Six years before Pieter Bruegel the Elder painted his innovative Harvesters (1565), he compiled a visual encyclopaedia of Netherlandish Proverbs which is another brilliant example of this form of complex visual narrative. This time, he catalogues well over a hundred popular proverbs of the day. They are set in what appears to be a bustling coastal village. But the closer you look at it, the more contrived and extraordinary are its figures.
Armed with a compendium of proverbs of the day, the painting finally makes sense. I won’t iterate my way through every one of the 112 different proverbs which have been identified, but show four detailed views which encourage you to work out the individual sayings as well as you can. The painting’s page on Wikipedia shows a detail view for each of the proverbs so far identified.
The upper part of the house shows how densely Bruegel has concentrated the proverbs. The broom poking out from the window is for sticking out the broom, which means having fun while the master’s away; the couple under it are marrying under the broomstick, or living together out of wedlock, and the odd circular objects on the roof represent having the roof tiled with tarts, meaning to be very wealthy.
Below the house, the figures are packed densely and proverbs come thick and fast. The central couple of the painting are the man dressed in a pale blue cloak, with wife in red behind him, referring to the phrase putting the blue cloak on her husband, or deceiving him.
To take just one small area in full detail, I show the following excerpt.
These figures represent:
- to be armed to the teeth,
- to be an iron-biter (boastful and indiscreet),
- to bell the cat (being indiscreet about secret plans),
- one winds off the distaff what the other spins (spreading gossip),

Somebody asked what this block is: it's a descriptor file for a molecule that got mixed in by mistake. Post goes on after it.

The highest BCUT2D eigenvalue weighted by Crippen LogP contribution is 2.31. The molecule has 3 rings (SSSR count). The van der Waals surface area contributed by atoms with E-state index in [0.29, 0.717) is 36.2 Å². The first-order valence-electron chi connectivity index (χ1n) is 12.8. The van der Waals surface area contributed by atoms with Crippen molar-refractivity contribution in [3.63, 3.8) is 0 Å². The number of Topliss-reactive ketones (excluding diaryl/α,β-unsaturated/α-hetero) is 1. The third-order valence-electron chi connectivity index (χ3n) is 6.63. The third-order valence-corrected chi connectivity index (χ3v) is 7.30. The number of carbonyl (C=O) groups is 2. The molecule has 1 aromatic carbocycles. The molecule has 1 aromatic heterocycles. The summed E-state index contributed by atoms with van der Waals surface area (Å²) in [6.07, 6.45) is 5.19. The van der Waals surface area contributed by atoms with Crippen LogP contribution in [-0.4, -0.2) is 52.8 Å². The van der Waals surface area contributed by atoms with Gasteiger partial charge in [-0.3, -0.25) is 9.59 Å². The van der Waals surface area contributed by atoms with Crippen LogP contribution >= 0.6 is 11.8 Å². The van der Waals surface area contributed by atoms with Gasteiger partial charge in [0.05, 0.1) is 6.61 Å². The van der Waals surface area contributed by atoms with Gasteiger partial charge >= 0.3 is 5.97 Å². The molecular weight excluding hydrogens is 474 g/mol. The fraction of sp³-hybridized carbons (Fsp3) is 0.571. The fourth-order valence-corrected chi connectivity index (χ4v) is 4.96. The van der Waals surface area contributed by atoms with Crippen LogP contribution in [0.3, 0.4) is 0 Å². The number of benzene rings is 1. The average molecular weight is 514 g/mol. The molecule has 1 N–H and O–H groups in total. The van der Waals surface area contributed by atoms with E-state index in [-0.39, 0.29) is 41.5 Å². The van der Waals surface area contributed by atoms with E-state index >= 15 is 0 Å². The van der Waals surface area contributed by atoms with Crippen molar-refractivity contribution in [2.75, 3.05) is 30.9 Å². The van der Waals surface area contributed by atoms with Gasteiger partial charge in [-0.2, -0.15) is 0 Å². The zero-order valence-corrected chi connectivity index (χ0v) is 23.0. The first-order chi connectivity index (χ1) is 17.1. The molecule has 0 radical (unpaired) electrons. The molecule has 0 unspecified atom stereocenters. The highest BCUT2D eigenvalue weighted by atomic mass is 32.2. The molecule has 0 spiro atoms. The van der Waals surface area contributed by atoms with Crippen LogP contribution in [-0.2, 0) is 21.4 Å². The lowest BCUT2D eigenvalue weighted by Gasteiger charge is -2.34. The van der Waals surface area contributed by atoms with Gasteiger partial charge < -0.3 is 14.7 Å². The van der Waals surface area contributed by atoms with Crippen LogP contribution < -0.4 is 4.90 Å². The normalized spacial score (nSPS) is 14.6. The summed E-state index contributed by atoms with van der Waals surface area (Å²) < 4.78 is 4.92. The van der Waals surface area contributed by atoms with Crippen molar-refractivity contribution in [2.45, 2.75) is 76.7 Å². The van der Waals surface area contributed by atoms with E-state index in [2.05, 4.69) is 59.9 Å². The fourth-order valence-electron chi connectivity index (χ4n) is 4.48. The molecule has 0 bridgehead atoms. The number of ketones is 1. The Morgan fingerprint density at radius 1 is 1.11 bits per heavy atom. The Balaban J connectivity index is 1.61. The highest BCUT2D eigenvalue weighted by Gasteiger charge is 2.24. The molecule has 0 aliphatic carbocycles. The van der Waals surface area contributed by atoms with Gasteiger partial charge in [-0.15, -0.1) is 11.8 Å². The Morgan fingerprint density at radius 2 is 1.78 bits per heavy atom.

- watch out that a black dog does not come in between (two women together do not need a barking dog to add to the trouble),
- one shears sheep, the other shears pigs (one has all the advantages, the other none),
- shear them but do not skin them (don’t press your advantage too far),
- to be as tame as a lamb (very obedient).
Figures in the lower right are just as densely packed and chaotic. The peasant at the upper right here does duty for two proverbs, as they fall through the basket (have their deception uncovered) and are suspended between heaven and earth (in an awkward situation).
The fire dominating the upper section of the painting signifies not caring whose house is on fire, so long as you can warm yourself by its flames, meaning to take every opportunity regardless of the impact on others. The figure at the top right, crouching by the gallows tree, portrays the phrase to crap on the gallows, so being undeterred by any penalty.
The following year, Bruegel painted another visual encyclopaedia, this time cataloguing childhood games of the day.
Children’s Games from 1560 appears less contrived, and until you study the figures carefully, you might not notice its systematic compilation of the games played by children. Many remain popular even today.
Direct descendants are to be found in current illustrated children’s books, and other artists were to use similar narrative techniques over the following four centuries. For one artist to have painted The Harvesters, Netherlandish Proverbs and Children’s Games in such rapid succession is a unique accomplishment.